Dec. 12 (Bloomberg) -- Crude options volatility fell as futures rose after the Federal Reserve boosted stimulus measures and the International Energy Agency forecast higher demand.
Implied volatility for at-the-money options expiring in February, a measure of expected price swings in futures and a gauge of options prices, was 26.39 percent on the New York Mercantile Exchange as of 2:35 p.m., down from 27.5 percent yesterday.
February-delivery crude oil advanced 99 cents to settle at $87.31 a barrel on the Nymex.
Futures rose as the Fed said it will buy $45 billion a month of Treasury securities starting in January, and the IEA increased its world oil-demand forecast for this quarter and next year.
The most active options in electronic trading today were January $85 puts, which slipped 38 cents to 21 cents a barrel on volume of 4,058 lots at 2:41 p.m. February $75 puts were the second-most active, with 3,016 lots exchanged as they declined 6 cents to 27 cents.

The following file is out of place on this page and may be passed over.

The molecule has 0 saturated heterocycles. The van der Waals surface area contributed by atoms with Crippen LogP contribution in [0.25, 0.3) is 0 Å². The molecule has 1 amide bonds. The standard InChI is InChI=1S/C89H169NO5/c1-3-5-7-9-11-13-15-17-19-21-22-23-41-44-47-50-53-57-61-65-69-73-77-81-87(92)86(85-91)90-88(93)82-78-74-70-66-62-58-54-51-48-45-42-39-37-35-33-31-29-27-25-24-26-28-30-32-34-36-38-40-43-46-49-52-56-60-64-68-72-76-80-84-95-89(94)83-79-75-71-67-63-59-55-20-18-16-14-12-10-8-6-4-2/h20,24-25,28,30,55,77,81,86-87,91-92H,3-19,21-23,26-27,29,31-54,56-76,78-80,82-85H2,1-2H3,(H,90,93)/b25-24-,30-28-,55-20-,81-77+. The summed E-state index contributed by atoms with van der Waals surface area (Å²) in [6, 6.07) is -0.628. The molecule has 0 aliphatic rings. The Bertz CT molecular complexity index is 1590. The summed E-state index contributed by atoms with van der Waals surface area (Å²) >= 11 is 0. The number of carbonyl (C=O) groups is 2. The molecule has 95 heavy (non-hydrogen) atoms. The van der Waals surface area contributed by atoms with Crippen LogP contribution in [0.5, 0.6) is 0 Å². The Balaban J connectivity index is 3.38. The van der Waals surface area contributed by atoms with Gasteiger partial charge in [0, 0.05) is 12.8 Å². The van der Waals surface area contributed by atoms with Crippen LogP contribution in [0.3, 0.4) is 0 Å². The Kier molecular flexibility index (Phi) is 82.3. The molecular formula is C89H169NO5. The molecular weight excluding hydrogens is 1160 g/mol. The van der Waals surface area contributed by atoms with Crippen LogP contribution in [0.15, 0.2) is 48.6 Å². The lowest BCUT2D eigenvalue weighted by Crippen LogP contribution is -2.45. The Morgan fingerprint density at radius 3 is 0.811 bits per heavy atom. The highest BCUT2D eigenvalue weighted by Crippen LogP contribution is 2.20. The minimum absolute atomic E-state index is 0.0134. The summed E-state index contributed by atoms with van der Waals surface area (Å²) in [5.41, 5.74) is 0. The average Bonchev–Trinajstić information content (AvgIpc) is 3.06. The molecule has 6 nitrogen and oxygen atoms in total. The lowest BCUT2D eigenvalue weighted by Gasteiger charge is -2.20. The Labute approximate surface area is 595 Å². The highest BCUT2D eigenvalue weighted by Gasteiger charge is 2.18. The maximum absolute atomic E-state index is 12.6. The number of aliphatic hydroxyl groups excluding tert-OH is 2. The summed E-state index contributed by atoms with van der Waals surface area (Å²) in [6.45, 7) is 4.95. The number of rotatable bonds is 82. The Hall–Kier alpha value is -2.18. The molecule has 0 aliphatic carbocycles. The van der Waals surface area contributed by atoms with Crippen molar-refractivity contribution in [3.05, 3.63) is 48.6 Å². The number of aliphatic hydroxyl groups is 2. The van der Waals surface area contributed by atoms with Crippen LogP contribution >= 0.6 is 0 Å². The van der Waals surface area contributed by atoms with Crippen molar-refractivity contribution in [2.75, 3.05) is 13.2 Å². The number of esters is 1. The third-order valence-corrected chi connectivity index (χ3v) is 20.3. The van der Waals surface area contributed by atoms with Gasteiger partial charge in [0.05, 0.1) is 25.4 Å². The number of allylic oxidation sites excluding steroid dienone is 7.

Bets that prices would fall, or puts, accounted for 60 percent of electronic trading volume.
The exchange distributes real-time data for electronic trading and releases information the next business day on open-outcry volume, where the bulk of options activity occurs.
In the previous session, bullish and bearish bets were almost evenly split amid the 101,689 contracts traded.
February $110 calls were the most active options yesterday with 5,742 contracts changing hands. They were unchanged at 7 cents a barrel. February $72 puts fell 2 cents to 17 cents on 4,244 lots.
Open interest was highest for January $105 calls, with 45,794 contracts. Next were January $60 puts at 34,922 lots, and January $110 calls with 31,399.
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